In a medical power of attorney (MPOA), also known as a durable power of attorney for healthcare, a patient names a specific individual to be their medical decision-making proxy. If the patient doesn’t have a separate advance directive outlining their specific medical wishes, the proxy is expected to make their decisions based on what they believe the patient would want.4 This is why it is crucial for patients to have conversations with their proxies about these subjects. Many states include MPOAs with their living will documents to help avoid this issue.7 Many MPOAs include sections for backup proxies in the instance the primary proxy is incapable of performing the necessary duties. A patient’s physician is responsible for deciding if the patient is incapacitated enough to enact their MPOA. Requirements for a person to be a proxy include:
- Meets the state’s requirements for a health care agent;
- Is not the patient’s doctor or a part of their medical care team;
- Is willing and able to discuss medical care and end-of-life issues;
- Can be trusted to make decisions that adhere to the patient’s wishes and values; and
- Can be trusted to be the patient’s advocate if there are disagreements about their care. 6
Do Not Resuscitate (DNR) and Do Not Intubate (DNI)
A do not resuscitate (DNR) is a form that forbids healthcare providers from using particular life-saving resuscitation techniques on a patient. This usually includes the use of cardiopulmonary resuscitation (CPR) and automated external defibrillators (AED).4 Some DNR forms also address organ and tissue donation. In order to be legally binding, DNR has to be signed by the patient and their healthcare provider. Some hospitals require a new DNR each time a patient is admitted.4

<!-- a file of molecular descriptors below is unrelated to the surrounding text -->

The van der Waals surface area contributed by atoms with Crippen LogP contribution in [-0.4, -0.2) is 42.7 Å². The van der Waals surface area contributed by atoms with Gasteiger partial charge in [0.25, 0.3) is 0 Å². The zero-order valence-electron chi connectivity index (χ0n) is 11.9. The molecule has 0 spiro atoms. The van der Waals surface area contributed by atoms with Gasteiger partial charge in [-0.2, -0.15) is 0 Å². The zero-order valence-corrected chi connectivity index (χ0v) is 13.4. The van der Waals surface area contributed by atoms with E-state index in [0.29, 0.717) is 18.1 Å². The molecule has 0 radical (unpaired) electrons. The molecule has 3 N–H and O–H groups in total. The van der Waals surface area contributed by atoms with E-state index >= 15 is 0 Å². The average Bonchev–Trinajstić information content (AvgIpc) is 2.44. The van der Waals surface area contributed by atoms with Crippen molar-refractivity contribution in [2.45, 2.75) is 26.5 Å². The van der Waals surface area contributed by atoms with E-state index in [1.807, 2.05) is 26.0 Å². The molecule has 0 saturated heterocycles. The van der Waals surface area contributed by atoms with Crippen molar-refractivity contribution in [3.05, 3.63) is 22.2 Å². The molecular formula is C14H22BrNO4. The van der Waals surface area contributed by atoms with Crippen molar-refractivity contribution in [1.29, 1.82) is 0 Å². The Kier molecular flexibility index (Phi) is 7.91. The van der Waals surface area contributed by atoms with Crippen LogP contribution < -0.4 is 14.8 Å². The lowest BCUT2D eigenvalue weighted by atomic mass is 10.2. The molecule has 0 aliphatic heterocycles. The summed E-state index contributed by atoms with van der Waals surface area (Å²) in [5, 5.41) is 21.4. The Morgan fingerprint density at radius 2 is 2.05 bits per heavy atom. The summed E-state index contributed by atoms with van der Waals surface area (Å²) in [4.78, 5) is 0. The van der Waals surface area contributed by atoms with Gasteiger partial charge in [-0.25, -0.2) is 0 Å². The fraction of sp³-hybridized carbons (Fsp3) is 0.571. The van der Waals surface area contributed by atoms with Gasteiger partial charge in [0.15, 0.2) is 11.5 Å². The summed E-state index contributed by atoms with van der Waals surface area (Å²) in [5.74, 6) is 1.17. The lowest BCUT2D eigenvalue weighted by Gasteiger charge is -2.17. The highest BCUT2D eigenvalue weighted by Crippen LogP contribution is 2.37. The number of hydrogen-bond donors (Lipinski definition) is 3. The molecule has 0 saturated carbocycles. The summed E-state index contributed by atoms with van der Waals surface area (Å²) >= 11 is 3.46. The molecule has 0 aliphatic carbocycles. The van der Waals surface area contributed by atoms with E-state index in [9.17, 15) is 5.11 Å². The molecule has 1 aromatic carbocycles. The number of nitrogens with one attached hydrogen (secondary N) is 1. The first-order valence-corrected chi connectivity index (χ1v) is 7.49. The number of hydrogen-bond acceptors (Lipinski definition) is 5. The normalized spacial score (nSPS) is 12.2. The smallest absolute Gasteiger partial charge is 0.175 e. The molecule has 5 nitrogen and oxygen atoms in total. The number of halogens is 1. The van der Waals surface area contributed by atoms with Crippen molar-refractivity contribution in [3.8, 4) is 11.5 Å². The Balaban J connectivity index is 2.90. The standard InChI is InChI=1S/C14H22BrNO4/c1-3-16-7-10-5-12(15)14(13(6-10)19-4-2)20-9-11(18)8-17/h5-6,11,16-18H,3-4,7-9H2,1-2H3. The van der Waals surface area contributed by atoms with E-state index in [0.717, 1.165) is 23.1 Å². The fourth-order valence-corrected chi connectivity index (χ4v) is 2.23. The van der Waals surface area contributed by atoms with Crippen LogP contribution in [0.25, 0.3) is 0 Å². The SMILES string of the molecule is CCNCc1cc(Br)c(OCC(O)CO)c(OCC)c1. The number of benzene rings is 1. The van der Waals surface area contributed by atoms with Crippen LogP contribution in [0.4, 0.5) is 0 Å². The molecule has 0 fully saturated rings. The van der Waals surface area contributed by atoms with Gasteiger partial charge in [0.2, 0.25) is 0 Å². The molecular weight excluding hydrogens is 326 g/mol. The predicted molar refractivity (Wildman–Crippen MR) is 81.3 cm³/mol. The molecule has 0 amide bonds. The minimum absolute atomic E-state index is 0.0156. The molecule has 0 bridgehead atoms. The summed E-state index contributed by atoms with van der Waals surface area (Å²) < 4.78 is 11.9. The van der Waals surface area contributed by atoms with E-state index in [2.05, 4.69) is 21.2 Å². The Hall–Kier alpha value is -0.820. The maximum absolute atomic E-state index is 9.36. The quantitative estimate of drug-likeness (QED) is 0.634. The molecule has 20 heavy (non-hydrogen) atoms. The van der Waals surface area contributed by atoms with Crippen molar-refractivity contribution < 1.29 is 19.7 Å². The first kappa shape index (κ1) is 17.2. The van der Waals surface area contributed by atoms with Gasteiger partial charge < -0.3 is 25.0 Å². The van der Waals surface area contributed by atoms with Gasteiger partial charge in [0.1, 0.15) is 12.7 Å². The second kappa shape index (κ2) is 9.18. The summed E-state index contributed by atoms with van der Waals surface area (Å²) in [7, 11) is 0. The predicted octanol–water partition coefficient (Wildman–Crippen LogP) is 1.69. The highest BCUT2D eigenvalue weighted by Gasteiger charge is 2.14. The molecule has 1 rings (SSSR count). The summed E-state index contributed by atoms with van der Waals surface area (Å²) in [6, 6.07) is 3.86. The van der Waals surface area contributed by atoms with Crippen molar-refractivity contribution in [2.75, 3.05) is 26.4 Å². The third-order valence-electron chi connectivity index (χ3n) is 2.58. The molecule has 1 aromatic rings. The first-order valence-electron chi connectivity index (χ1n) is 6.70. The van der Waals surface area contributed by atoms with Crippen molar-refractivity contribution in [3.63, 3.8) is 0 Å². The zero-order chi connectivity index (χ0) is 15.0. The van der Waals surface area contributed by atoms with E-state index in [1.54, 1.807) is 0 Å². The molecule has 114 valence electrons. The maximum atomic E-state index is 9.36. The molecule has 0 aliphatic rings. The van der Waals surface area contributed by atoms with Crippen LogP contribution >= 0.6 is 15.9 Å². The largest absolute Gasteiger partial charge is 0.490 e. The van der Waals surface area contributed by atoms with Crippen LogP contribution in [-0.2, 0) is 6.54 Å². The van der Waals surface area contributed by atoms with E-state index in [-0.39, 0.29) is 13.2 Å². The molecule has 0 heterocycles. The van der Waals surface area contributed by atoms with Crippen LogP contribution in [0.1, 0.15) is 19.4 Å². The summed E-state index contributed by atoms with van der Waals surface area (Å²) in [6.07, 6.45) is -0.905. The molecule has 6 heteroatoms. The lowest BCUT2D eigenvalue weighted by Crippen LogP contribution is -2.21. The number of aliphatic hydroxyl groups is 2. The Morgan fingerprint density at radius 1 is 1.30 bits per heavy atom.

Similar to a DNR, a do not intubate (DNI) form forbids healthcare providers from putting a patient on a ventilator or any other type of breathing machine to keep them alive.8
Physician Orders for Life-Sustaining Treatment (POLST)
A Physician Order for Life-Sustaining Treatment, more commonly known as POLST, is a document that lays out specific medical orders for a seriously ill patient. It addresses their wishes for an emergency situation regarding hospitalization, life support, medication, pain management, and resuscitation.6 This type of advance directive is not available in all states. It must be signed by the patient’s doctor to be legally binding, and is normally appropriate for patients who are:
- In their projected final year of life;
- In an advanced stage of a terminal illness; or
- Are suffering from an illness or injury from which they won’t recover. 9
Do Not Resuscitate (DNR) Order Forms
Living Will Forms (“Directive”)
Medical Power of Attorney Forms (MPOA)
Video: The 4 Types of Advance Directives